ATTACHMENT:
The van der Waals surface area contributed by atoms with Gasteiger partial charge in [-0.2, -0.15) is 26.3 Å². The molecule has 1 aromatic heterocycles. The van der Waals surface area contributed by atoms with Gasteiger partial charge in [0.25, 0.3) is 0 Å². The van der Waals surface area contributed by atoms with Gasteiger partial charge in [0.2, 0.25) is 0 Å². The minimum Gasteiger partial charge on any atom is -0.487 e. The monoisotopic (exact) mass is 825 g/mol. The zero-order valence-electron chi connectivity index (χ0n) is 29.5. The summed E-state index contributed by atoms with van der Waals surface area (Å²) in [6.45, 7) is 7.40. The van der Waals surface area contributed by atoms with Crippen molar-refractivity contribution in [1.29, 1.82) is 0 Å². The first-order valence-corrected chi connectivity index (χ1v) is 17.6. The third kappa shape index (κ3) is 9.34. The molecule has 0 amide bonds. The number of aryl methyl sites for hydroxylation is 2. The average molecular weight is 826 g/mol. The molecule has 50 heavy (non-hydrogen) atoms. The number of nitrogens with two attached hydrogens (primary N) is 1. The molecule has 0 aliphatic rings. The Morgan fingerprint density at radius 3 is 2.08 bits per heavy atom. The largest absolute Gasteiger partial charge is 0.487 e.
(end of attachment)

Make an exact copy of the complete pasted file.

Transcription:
The van der Waals surface area contributed by atoms with Gasteiger partial charge in [-0.2, -0.15) is 26.3 Å². The molecule has 1 aromatic heterocycles. The van der Waals surface area contributed by atoms with Gasteiger partial charge in [0.25, 0.3) is 0 Å². The van der Waals surface area contributed by atoms with Gasteiger partial charge in [0.2, 0.25) is 0 Å². The minimum Gasteiger partial charge on any atom is -0.487 e. The monoisotopic (exact) mass is 825 g/mol. The zero-order valence-electron chi connectivity index (χ0n) is 29.5. The summed E-state index contributed by atoms with van der Waals surface area (Å²) in [6.45, 7) is 7.40. The van der Waals surface area contributed by atoms with Crippen molar-refractivity contribution in [1.29, 1.82) is 0 Å². The first-order valence-corrected chi connectivity index (χ1v) is 17.6. The third kappa shape index (κ3) is 9.34. The molecule has 0 amide bonds. The number of aryl methyl sites for hydroxylation is 2. The average molecular weight is 826 g/mol. The molecule has 50 heavy (non-hydrogen) atoms. The number of nitrogens with two attached hydrogens (primary N) is 1. The molecule has 0 aliphatic rings. The Morgan fingerprint density at radius 3 is 2.08 bits per heavy atom. The largest absolute Gasteiger partial charge is 0.487 e.